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Air Deccan plans 'very low-cost' flights
M D Riti in Bangalore |
July 02, 2003
We will be the Udupi hotels of the airline business," declares Captain Gopinath, founder promoter and chief executive officer of the new private airline, Air Deccan.
Why Gopinath uses the metaphor of the hugely popular Udupi cuisine is not hard to find: he and his wife, Bhargavi, own and run Butter Sponge chain of bakeries in Bangalore.
But, now he plans to shake up the Indian airline business.
Come August 15 and this small airline will roll out over 50 flights every day at very low rates. Air Deccan plans to fly daily from 0600 hours to 2400 hours.
Soon, you will be able to fly from Bangalore to Chennai or Kochi to Hyderabad for just about 20 per cent more than what the first class train fare would cost.
And just how will the airline be able to do this?
By providing the flier with a bare bones airline. No frills whatsoever. No fancy food or drink. Just juices in cardboard cartons and colas in cans. Possibly, packets of sandwiches, cakes and biscuits. But these at a price, of course.
The airline plans to have just one airhostess per flight. No fancy connecting flights. No frequent flier miles. No plush business lounges. Not even liveried staff. And certainly no cutlery whatsoever! But if you want to get from point A to point B safely and quickly, and get back in the same evening, you can do it on Air Deccan.
This new company is owned by Deccan Aviation, India's premier air charter company, that now has a fleet of aircraft stationed at eleven bases.
The chairman of the company is Lieutenant General N S Narahari (retired). Its most high profile promoter and director is Indian tennis legend Vijay Amritraj who lives in California, US.
The airline, however, is the brainchild of Capt. Gopinath, the enterprising Indian Air Force officer who retired early from service and decided to get into the business he knew best: the business of flying.
He got together with a colleague, Captain Samuel, and started Deccan Aviation at Jakkur aerodrome on the outskirts of Bangalore. Gopinath is now founder and managing director of Deccan Aviation, while Samuel is executive director. Another old friend of Gopinath's, Jayant Pooviah, is both vice president and a pilot.
Gopinath was inspired by the success of South West Airlines in the United States and Ryan Airlines in Europe, both economy airline services, that are doing very well.
"Their business strategy is simple enough. If you can increase your volume of business, you can lower your fares," he says.
Gopinath's fares are based on an expectation of 100 per cent occupancy of every 48-seater aircraft that he will fly.
"The US has 40,000 flights a day to service a population one-fourth the size of ours," explains Gopinath, talking to rediff.com from the office of the yet-to-be-launched Air Deccan in Bangalore.
"There are just 400 flights a day now all over India. If I can even grow at the rate of one per cent a year, I would be doing tremendously well."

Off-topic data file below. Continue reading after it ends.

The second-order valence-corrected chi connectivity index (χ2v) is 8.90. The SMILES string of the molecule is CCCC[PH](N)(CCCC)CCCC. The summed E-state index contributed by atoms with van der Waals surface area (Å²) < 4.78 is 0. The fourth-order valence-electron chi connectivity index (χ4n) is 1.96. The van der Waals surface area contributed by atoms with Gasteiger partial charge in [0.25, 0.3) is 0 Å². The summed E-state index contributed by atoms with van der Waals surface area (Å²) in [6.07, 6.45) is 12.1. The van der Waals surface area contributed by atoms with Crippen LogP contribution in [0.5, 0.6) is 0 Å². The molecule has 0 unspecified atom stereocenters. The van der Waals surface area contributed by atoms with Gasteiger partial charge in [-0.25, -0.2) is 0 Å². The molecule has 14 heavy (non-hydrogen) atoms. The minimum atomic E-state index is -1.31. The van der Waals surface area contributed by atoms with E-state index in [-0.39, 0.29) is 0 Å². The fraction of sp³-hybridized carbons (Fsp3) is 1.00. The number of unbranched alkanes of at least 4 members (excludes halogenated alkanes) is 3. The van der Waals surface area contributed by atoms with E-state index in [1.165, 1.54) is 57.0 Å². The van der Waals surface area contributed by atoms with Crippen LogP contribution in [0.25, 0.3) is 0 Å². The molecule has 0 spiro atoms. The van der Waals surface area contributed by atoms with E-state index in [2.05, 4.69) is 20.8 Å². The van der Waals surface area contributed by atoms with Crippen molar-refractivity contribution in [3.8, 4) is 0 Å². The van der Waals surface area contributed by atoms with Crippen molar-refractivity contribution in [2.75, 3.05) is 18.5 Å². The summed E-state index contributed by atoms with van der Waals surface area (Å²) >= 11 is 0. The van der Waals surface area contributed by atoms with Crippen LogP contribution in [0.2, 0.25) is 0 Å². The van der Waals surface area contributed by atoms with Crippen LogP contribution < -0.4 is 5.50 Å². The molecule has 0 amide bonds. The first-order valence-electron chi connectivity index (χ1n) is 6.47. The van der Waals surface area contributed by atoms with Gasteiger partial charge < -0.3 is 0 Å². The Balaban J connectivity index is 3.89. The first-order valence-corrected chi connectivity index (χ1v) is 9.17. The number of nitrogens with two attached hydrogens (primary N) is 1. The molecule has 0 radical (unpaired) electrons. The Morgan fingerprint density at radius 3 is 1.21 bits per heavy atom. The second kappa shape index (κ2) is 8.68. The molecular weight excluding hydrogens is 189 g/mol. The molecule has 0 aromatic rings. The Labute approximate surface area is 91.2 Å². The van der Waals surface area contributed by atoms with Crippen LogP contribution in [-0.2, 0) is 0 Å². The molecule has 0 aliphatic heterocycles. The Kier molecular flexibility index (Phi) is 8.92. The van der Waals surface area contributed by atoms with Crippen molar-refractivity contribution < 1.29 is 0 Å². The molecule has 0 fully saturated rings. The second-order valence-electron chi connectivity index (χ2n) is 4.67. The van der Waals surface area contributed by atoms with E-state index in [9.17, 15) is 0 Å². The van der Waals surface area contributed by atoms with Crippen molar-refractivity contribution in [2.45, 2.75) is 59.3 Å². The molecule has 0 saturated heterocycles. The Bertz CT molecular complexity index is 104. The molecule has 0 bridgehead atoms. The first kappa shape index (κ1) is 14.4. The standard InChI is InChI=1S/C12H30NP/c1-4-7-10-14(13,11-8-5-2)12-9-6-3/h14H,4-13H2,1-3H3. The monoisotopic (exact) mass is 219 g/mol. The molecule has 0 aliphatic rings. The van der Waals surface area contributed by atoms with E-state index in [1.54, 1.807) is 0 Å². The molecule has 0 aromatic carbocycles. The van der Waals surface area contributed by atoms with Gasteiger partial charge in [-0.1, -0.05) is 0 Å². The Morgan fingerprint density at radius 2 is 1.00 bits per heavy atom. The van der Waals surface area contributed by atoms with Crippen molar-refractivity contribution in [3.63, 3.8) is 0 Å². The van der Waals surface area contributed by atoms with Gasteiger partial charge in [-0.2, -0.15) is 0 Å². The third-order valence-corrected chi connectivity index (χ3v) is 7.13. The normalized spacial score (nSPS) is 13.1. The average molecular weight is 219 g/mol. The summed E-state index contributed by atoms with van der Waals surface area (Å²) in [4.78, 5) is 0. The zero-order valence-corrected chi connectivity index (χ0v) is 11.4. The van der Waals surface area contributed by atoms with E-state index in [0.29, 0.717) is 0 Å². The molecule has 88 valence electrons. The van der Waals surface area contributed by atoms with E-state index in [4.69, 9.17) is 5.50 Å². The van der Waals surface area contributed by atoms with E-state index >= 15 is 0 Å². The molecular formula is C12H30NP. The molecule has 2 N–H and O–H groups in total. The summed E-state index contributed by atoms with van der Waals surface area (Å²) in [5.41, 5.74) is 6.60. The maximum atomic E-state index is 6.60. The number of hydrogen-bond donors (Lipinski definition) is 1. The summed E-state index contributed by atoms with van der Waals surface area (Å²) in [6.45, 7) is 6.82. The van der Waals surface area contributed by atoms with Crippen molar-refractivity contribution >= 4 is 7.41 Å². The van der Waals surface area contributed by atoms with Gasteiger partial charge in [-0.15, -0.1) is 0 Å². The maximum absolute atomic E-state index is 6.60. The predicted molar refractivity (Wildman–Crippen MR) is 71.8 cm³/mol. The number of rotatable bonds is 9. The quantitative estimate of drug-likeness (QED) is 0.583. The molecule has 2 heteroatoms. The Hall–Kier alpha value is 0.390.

While he is unwilling to reveal the exact turnover projections now, in monetary terms, Gopinath puts it across in terms of passenger volume. He hopes to transport 50,000 to 60,000 passengers a month, thereby flying about 600,000-700,000 passengers in a year.
Next year, he hopes to increase that number to one million passengers. Calculating at a very conservative estimate of Rs 500 per passenger, that amounts to a turnover of Rs 3.5 crore (Rs 350 million) in the first year alone.
He already has a letter of credit to buy six ATR turbo-prop aircraft from France. The planes will arrive by the end of July. They are not new, but old machines.
However, Gopinath is confident that they will be in excellent flying condition. The firm has recruited 42 pilots already, and they are all right now being trained on ATRs in France. There are also 20 airhostesses on the rolls.
Ticket booking will be particularly simple. E-tickets can be bought over the Internet through a computerised reservation centre using your credit card. This reservation will give you an identification number. If you give that number at the ticket counter at the airport just before the departure of your flight, you will be given a boarding pass.
There will be a 24-hour call centre with a globally toll-free number. This will be answered by real human voices, not machines. You can book a ticket through the call centre, then pay within 24 hours in cash into the firm's bank account, if you do not wish to use a credit card, he says.
Eventually, you will also be able to book your air tickets on this airline at food store chains, just the way you buy your groceries .
Air Deccan plans to fly to all the unconnected areas of the country, like Rajamundri, Belgaum and Hubli. It will also provide better connectivity between places like, say, Madurai and Bangalore or Mumbai and Hubli, with direct flights. Return flights to fly passengers back the same day too are available.
Gopinath calculates that if his airfare is less than a first class train ticket and a night's hotel stay, he will have captured this one-day visitor market.
Bangalore will continue to be the firm's headquarters. At present, it will operate out of air bases at the four capitals of the southern states. Once this market has been saturated, the firm will start spreading bases to north India. This should not be hard to do as the parent company, Deccan Aviation, already has bases everywhere.
Flying time will, of course, be more in these small aircraft than in the jets used by the bigger airlines. This is why Gopinath does not plan to fly long distances, like Bangalore to Delhi, for instance.
But for shorter distances, the additional flying time will also be small, and considering the huge difference in fares, it will be attractive to the passenger.